Sessions taken by Bichitra Pathshala (March 11, 2011)
1. Celebrating diversity by Subha Das Mollick
2. Diverse ways of seed dispersal by Sumita Majumdar
Celebrating diversity: The facilitator began by asking the question:”Suppose tomorrow a strange creature takes admission to your school – she is 7 ft tall, her head is covered with curly reddish hair, she plucks leaves from trees and puts them in her mouth, she dresses in a strange way and speaks a strange tongue. What will be your reaction?”
Some said, “We’ll laugh at her”. Some others said, “We’ll try to convert her to our own ways. We’ll try to make her one of our own.”
They all said, “We’ll try to befriend her and share our tiffin with her.”
Facilitator asked, “Suppose you all decide to go for a picnic to the forest nearby, will you take her along?”
The girls replied in a chorus, “Yes”.
Facilitator, “Suppose, out in the forest, some of you get busy with lighting the fire for cooking, some with cutting vegetables and some with clearing an area for the games. Your strange friend enjoys herself in her own way – climbing trees, chewing twigs and running after squirrels. Suddenly, a horde of hanumans appear from nowhere. They upset everything – the cooking, the games, the laughter, the songs. The girls are terrified and don’t know what to do. When they are in a state of extreme panic, suddenly their strange friend jumps down from the tree top and picks up the leader of the hanuman horde by his collar and looks straight into his eyes. She says something to him in her strange tongue and lets him go. It works like magic and the hanumans retreat with their tails wound tight behind them.”
Facilitator asks, “After this day will you change your opinion about your strange friend? Will you change your own attitude towards her?”
Facilitator, “Will you still try to convert her to your own ways?”
One girl. “Yes. Why not?”
Facilitator, “Because if she gets converted, she will lose her special powers to tame the hanumans. Next time she accompanies you to the picnic and the hanumans attack you, she will not be able to save you.”
One girl, “Oh! Yes.”
Facilitator, “So let us appreciate the strangeness in strange creatures and let them be strange even as we befriend them. The world will be a very boring place if everything and everybody is identical to everybody else. It is the diversity that makes the world so interesting and all the diverse creatures around us have special powers that we do not have. For example, we cannot build intricate honeycombs like bees or be disciplined like ants. So there is something to learn from all creatures and there is every reason to celebrate diversity.”
After this discussion the facilitator played a short animated film called “Anders Artig”. The film begins with the hatching of a number of identical looking eggs. Baby chamelions come out of all the eggs, but from one egg a brown coloured strange creature comes out that is different from the others. It cannot change colours like the chamelions, it cannot catch insects like the chamelions, but it can swim in the water and climb the rocks really fast. One day, an eagle kidnaps one of the chamelions and takes it to its nest. The other chamelions stand and stare helplessly. But the strange creature climbs up the rocks and rescues the chameleon from the eagle’s nest. From that day the other chamelions befriend him.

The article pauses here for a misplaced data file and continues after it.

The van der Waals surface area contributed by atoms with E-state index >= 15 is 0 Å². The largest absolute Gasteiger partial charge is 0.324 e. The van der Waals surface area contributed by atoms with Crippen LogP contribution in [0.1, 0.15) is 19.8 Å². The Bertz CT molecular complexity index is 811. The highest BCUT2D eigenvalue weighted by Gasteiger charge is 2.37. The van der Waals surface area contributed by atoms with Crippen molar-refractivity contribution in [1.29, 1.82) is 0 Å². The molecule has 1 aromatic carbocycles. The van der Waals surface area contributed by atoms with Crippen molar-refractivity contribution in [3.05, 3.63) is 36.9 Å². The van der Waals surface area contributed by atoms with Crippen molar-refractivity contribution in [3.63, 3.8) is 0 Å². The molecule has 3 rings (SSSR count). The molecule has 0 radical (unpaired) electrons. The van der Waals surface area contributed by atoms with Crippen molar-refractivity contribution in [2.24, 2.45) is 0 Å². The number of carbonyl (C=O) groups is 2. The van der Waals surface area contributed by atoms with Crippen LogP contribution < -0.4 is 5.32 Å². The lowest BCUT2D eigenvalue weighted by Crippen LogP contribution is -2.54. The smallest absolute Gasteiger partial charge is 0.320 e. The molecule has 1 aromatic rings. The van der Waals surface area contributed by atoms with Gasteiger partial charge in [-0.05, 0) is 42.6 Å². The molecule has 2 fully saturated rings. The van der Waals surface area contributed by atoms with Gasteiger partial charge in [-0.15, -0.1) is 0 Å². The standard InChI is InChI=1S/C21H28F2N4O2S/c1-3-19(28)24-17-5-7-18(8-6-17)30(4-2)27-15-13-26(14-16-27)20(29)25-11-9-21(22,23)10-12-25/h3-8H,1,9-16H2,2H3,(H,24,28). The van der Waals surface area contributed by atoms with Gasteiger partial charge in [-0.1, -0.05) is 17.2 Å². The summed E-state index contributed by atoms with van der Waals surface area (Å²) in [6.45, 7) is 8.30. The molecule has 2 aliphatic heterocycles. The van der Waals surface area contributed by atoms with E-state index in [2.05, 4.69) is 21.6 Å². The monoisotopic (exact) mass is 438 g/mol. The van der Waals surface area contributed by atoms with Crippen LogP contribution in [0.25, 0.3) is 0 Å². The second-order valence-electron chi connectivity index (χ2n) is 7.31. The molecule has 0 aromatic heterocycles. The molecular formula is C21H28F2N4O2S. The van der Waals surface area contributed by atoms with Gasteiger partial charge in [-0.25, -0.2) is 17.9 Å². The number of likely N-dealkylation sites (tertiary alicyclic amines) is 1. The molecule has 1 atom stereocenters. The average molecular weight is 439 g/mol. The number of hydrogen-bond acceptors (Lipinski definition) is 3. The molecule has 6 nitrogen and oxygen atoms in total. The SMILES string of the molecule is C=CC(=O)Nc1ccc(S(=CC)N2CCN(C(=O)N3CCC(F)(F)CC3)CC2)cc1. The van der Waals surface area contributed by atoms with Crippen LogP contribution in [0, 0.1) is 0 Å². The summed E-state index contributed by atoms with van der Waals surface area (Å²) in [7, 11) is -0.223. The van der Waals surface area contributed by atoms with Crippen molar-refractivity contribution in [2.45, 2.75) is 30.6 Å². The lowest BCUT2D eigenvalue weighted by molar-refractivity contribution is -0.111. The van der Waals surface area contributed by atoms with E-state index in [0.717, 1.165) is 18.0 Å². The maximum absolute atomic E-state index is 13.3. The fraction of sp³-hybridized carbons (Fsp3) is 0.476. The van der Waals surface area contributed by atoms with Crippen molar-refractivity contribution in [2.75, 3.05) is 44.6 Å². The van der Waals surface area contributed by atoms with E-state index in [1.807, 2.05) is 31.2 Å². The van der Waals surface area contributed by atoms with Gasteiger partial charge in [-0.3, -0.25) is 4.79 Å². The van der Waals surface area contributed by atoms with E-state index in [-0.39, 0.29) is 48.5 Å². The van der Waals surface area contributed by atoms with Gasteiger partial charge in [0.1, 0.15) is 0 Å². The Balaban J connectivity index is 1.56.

Diverse ways of seed dispersal: The facilitator began by asking, “Have you ever seen a travelling tree?”
About 50 girls of classes VIII and IX, gathered in the classroom said, “No. Never”
Facilitator, “And why would they? They stand at one place and get all they want – water and nutrients from the soil, sunlight from the sky and oxygen from the air. Yet, sometimes, some plants move. If you don’t believe me, I’ll show you. What you’ll see on screen is the Bird Cage plant rolling in the desert sand of California.”
Thus began the screening of David Attenborough’s film on dispersal of seeds. Some seeds glide away to long distances using tufts or wing like attachments on their surface, some propel themselves like helicopters, some fruits explode by a mere touch and the seeds are flung at least a yard away, some spores explode when just a drop of water falls on them and some seeds just drop off into the river and ride right down to the sea. That is not all. Some seeds piggy ride on animals and humans, some plants sow their own seeds on crevices of edifices. And there was at least one seed that survived millennia and germinated after 2000 years into a strange plant that bore different flowers on different branches.
As these dramatic visuals of the wily ways of nature unfolded on the screen, the facilitator added her explanatory notes in Bengali. She aroused the students’ curiosity through her commentary and drew their attention to the most important aspects of the visuals. The students on their turn, identified some of the plants they saw on screen and correlated the visuals to their own experience. They watched mesmerized, with rapt attention and asked just the right questions to satisfy their curiosity.
Posted By Debasish Mandal